The two crews meet just north of Puʻu Koaʻe (Kahakuloa Head), the giant half-dome-shaped rock where Kahekili II, the father of Kamehameha I, is said to have leapt into the water—some 200 feet below—to demonstrate his courage and prowess.
By the time the skis return to pick us up, the swell has started to come up, making it difficult to swim the heavy, wet bags of junk from the shore out to the jet ski sleds. But we manage to load both boats up and lash the rest of the bags onto the backs of the skis for the ride home. Almost all of them, that is.
The last beach to be cleared of debris is in a tiny bay protected by a fringe reef with just one small opening through which the jet skis could pass. Farrell’s wish for calm seas had held for most of the morning, but now waves were lashing the shoreline, churning up rough waters that obscured the reef, making it hard to spot the channel.
In the end, Farrell had to make a difficult call. It was determined that we would leave the bags of trash there, above the high water mark, and return for them another day. It would take another twenty minutes just to get the six volunteers off the rocks as set after set pounded the shoreline.
“It was total chaos. I wasn’t comfortable at all, going in or out through that channel area,” recalls reknowned waterman Brett Lickle, who was at the helm of his jet ski that morning. “Some of the bays, you can go straight in, do a big swooping turn, drop your guys and head out. This bay was too small. Once they’d gotten in there, that’s when they kind of realized how intense it was.”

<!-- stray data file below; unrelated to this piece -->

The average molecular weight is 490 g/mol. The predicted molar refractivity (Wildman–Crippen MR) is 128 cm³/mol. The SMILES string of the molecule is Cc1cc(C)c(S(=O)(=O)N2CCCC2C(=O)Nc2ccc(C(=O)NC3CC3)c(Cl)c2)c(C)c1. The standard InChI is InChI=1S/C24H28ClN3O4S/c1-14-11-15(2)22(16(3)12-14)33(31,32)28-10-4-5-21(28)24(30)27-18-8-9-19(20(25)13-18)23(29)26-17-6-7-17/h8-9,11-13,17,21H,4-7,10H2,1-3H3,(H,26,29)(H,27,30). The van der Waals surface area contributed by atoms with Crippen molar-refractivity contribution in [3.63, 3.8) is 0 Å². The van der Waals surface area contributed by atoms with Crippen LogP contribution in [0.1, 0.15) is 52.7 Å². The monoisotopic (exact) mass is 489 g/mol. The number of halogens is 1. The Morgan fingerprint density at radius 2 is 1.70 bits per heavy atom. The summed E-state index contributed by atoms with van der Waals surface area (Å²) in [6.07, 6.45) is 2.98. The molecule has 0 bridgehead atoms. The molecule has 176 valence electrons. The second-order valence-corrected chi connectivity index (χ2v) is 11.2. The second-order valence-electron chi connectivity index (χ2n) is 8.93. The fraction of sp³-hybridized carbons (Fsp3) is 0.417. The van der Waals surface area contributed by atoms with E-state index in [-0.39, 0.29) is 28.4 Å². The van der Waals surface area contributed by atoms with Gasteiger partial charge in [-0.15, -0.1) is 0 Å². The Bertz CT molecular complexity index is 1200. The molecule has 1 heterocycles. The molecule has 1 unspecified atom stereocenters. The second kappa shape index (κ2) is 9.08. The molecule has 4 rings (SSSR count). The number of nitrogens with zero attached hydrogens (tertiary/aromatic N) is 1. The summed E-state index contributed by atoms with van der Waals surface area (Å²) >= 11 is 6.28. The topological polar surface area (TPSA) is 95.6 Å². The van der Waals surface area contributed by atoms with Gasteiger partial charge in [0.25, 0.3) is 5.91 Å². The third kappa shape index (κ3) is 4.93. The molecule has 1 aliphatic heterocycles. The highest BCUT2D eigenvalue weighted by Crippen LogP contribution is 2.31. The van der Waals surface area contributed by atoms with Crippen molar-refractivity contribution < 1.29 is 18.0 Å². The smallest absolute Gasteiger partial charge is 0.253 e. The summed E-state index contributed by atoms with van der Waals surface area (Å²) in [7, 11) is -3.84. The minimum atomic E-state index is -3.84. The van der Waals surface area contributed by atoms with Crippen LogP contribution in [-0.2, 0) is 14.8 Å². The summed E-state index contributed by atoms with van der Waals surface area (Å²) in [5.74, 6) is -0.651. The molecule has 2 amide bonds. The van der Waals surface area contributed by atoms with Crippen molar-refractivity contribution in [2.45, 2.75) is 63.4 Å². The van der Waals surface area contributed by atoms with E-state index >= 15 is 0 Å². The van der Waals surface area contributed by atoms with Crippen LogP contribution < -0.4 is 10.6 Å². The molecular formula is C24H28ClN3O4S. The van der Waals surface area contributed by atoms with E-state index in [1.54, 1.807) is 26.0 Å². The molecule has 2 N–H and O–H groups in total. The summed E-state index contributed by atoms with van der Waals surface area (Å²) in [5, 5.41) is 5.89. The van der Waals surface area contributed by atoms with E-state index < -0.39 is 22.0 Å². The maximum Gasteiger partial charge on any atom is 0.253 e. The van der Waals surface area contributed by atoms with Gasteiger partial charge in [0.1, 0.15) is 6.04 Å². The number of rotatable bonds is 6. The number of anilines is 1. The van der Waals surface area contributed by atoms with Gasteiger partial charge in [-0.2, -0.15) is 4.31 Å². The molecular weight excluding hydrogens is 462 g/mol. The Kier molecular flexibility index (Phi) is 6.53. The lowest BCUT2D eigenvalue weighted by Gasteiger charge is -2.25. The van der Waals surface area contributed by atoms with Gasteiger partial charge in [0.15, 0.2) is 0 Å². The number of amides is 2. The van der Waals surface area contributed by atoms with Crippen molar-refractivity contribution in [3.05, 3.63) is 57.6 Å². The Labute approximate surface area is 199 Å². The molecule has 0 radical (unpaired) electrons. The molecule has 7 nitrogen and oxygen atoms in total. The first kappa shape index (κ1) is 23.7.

He commends Farrell’s decision not to push too hard to get the last few bags off the beach under those conditions. And Lickle knows rough seas better than most. It was his inflatable Zodiac that proved it was possible to tow surfers into the monster break at Peahi, before Laird Hamilton and Dave Kalama showed up with jet skis and made Jaws famous.
Champion outrigger canoe paddler Kai Bartlett, captain of one of the escort boats, agrees with Lickle about the decision to abort the mission. “You can imagine the waves just funneling into that cove,” he said. “It didn’t make it easy for the skis to get in there with people. Everybody really had to just body surf into it,” he recalls. “It was pretty cool watching it though!”
Two months pass before Farrell is able to arrange a second mission to collect the bags of debris left behind. He’s been waiting on the availability of Don Shearer, master helicopter pilot—and the guy Farrell is counting on to airlift the remaining debris off the beach. Shearer and his wife, Donna, own Windward Aviation, whose bright yellow Hughes 369D copters are easily spotted airlifting cargo, putting out fires, assisting with search and rescue missions, and flying low over Peahi to film surfers when Jaws breaks big in the wintertime.